Symptoms of basal cell carcinoma
Basal cell cancers may:
Be smooth and pearly
Appear as a firm, red lump
Develop a crust or scab
Begin to heal but never completely heal
Look like a flat, red spot which is scaly and crusty
Develop into a painless ulcer.
Symptoms of squamous cell carcinoma
Squamous cell cancers usually develop in areas that have been damaged by sun exposure. They are mainly found on the face, neck, bald scalps, arms, backs of hands and lower legs. Squamous cell cancers may:
Have a hard, horny cap
Make the skin raised in the area of the cancer
Feel tender to touch
Diagnosis and test
To diagnose skin cancer, your doctor may:
Examine your skin: Your doctor may look at your skin to determine whether your skin changes are likely to be skin cancer. Further testing may be needed to confirm that diagnosis.
Remove a sample of suspicious skin for testing (skin biopsy): Your doctor may remove the suspicious-looking skin for lab testing. A biopsy can determine whether you have skin cancer and, if so, what type of skin cancer you have.
Determining the extent of the skin cancer
If your doctor determines you have skin cancer, you may have additional tests to determine the extent (stage) of the skin cancer.
Because superficial skin cancers such as basal cell carcinoma rarely spread, a biopsy which removes the entire growth often is the only test needed to determine the cancer stage. But if you have a large squamous cell carcinoma, Merkel cell carcinoma or melanoma, your doctor may recommend further tests to determine the extent of the cancer.
Additional tests might include imaging tests to examine the nearby lymph nodes for signs of cancer or a procedure to remove a nearby lymph node and test it for signs of cancer (sentinel lymph node biopsy).
Doctors use the Roman numerals I through IV to indicate a cancer’s stage. Stage I cancers are small and limited to the area where they began. Stage IV indicates advanced cancer that has spread to other areas of the body.
The skin cancer’s stage helps determine which treatment options will be most effective.
Treatment and medications
Using a scalpel or curette (a sharp, ring-shaped instrument), a physician trained in Mohs surgery removes the visible tumour with a very thin layer of tissue around it. While the patient waits, this layer is sectioned, frozen, stained and mapped in detail, then checked under a microscope thoroughly.
If cancer is still present in the depths or peripheries of this excised surrounding tissue, the procedure is repeated on the corresponding area of the body still containing tumour cells until the last layer viewed under the microscope is cancer free.
Mohs surgery spares the greatest amount of healthy tissue, reduces the rate of local recurrence, and has the highest overall cure rate about 94-99 percent of any treatment for SCC. It is often used on tumours that have recurred, are poorly demarcated, or are in hard-to-treat, critical areas around the eyes, nose, lips, ears, neck, hands and feet.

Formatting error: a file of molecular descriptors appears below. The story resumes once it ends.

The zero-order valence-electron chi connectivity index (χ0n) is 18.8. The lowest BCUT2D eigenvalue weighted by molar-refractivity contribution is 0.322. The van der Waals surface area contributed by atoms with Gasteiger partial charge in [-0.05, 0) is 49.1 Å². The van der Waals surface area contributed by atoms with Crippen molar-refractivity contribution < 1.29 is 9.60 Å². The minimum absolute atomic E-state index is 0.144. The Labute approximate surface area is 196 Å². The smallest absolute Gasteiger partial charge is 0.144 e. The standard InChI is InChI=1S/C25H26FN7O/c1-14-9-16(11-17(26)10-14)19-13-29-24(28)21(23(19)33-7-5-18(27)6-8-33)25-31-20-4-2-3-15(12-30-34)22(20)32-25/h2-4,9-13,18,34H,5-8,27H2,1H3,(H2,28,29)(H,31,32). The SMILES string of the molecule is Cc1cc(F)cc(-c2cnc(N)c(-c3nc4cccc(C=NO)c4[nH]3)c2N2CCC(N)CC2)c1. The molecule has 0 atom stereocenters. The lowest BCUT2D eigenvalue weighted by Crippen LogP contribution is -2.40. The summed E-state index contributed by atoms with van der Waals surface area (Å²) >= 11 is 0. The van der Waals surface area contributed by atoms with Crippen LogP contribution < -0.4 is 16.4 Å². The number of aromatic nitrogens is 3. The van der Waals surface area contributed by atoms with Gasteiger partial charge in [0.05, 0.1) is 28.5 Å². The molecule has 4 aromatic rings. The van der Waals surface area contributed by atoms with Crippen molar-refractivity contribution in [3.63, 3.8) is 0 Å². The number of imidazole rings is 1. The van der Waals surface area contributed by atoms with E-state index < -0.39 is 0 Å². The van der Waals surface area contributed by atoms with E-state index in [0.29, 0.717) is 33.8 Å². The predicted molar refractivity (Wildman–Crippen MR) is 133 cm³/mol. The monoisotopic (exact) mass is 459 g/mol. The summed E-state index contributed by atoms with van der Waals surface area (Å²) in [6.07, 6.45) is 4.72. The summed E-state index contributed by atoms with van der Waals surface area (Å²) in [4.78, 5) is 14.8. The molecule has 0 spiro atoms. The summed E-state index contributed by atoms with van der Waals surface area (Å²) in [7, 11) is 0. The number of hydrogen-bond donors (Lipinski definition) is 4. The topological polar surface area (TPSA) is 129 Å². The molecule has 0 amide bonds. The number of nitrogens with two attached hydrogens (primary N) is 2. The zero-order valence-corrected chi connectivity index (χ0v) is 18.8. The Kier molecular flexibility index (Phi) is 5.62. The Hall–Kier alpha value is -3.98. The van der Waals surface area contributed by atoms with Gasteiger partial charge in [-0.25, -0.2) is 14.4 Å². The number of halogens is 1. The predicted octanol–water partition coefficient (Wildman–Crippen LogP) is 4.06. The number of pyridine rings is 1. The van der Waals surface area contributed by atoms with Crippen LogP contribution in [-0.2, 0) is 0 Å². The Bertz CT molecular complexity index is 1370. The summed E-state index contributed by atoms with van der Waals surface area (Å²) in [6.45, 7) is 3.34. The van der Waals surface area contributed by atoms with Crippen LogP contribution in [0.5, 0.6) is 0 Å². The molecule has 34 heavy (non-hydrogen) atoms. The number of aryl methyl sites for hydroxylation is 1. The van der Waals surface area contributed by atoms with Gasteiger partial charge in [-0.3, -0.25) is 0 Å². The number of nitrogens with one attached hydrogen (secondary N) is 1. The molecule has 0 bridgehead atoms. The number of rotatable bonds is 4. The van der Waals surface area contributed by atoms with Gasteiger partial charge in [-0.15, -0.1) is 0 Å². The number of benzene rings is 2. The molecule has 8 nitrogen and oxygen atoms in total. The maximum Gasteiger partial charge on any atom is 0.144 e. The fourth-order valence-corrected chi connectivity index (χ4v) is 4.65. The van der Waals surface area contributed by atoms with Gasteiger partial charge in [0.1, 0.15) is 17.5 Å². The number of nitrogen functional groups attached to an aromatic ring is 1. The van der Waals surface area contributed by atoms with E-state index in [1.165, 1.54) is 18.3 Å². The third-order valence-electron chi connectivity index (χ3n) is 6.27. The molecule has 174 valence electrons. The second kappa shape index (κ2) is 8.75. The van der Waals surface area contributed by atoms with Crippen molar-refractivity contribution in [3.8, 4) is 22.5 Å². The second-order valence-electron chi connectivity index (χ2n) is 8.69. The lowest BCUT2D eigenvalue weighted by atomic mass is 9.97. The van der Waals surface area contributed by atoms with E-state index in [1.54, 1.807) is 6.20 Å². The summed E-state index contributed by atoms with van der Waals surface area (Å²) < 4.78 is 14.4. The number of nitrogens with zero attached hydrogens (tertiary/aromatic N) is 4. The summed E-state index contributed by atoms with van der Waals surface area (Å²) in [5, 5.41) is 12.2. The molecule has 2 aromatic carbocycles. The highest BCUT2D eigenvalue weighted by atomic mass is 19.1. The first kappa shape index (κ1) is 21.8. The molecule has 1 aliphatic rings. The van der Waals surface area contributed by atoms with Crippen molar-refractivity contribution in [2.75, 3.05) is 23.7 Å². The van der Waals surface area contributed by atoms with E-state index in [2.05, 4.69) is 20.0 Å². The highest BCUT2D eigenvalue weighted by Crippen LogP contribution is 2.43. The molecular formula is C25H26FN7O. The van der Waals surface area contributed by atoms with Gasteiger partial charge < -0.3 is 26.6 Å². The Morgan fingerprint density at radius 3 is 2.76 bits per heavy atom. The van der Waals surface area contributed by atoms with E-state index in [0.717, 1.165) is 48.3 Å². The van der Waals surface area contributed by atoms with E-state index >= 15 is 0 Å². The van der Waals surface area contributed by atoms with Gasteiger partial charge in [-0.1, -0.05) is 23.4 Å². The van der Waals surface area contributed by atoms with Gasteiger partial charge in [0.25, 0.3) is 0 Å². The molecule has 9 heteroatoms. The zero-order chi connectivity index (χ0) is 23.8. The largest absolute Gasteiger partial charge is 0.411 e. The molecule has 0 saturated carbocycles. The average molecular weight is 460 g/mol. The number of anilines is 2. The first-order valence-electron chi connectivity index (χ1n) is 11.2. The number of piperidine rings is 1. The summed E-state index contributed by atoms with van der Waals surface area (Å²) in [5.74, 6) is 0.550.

After tumour removal, the wound may be allowed to heal naturally or may be reconstructed immediately; the cosmetic outcome is usually excellent.
The physician uses a scalpel to remove the entire growth, along with a surrounding border of apparently normal skin as a safety margin. The wound around the surgical site is then closed with sutures (stitches).
The excised tissue specimen is then sent to the laboratory for microscopic examination to verify that all cancerous cells have been removed. A repeat excision may be necessary on a subsequent occasion if evidence of skin cancer is found in the specimen.
The accepted cure rate for primary tumours with this technique is about 92 percent. This rate drops to 77 percent for recurrent squamous cell carcinomas.
Curettage and electrodessication (electro surgery)
This technique is usually reserved for small lesions. The growth is scraped off with a curette (an instrument with a sharp, ring-shaped tip), and burning heat produced by an electrocautery needle destroys residual tumour and controls bleeding.
This procedure is typically repeated a few times, a deeper layer of tissue being scraped and burned each time to help ensure that no tumour cells remain.
It can produce cure rates approaching those of surgical excision for superficially invasive squamous cell carcinomas without high-risk characteristics. However, it is not recommended for any invasive or aggressive SCCs, those in high-risk or difficult sites, such as the eyelids, genitalia, lips and ears, or other sites that would be left with cosmetically undesirable results, since the procedure leaves a sizable, hypopigmented scar.
The physician destroys the tumour tissue by freezing it with liquid nitrogen, using a cotton-tipped applicator or spray device.
There is no cutting or bleeding, and no anaesthesia is required. The procedure may be repeated several times at the same session to help ensure destruction of all malignant cells.
The growth becomes crusted and scabbed, and usually falls off within weeks. Redness, swelling, blistering and crusting can occur following treatment, and in dark-skinned patients, some pigment may be lost.
Inexpensive and easy to administer, cryosurgery may be the treatment of choice for patients with bleeding disorders or intolerance to anaesthesia. However, it has a lower overall cure rate than the surgical methods.